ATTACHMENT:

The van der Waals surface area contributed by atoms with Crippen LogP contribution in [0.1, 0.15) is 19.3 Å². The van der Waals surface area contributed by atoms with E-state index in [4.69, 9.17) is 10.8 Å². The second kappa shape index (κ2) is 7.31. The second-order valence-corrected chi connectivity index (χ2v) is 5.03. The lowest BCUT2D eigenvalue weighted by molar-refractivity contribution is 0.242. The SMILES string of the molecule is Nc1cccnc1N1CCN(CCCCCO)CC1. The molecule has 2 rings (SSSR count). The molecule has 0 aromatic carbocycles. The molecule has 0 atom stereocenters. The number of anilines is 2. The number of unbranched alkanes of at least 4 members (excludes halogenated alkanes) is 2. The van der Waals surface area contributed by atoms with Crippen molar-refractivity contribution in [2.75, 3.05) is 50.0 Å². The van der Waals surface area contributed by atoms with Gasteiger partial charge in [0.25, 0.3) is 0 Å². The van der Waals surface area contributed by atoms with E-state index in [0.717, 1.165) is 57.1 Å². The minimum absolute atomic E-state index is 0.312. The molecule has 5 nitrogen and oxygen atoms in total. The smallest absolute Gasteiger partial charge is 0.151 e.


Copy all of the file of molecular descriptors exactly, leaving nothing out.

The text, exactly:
The van der Waals surface area contributed by atoms with Crippen LogP contribution in [0.1, 0.15) is 19.3 Å². The van der Waals surface area contributed by atoms with E-state index in [4.69, 9.17) is 10.8 Å². The second kappa shape index (κ2) is 7.31. The second-order valence-corrected chi connectivity index (χ2v) is 5.03. The lowest BCUT2D eigenvalue weighted by molar-refractivity contribution is 0.242. The SMILES string of the molecule is Nc1cccnc1N1CCN(CCCCCO)CC1. The molecule has 2 rings (SSSR count). The molecule has 0 aromatic carbocycles. The molecule has 0 atom stereocenters. The number of anilines is 2. The number of unbranched alkanes of at least 4 members (excludes halogenated alkanes) is 2. The van der Waals surface area contributed by atoms with Crippen molar-refractivity contribution in [2.75, 3.05) is 50.0 Å². The van der Waals surface area contributed by atoms with Gasteiger partial charge in [0.25, 0.3) is 0 Å². The van der Waals surface area contributed by atoms with E-state index in [0.717, 1.165) is 57.1 Å². The minimum absolute atomic E-state index is 0.312. The molecule has 5 nitrogen and oxygen atoms in total. The smallest absolute Gasteiger partial charge is 0.151 e.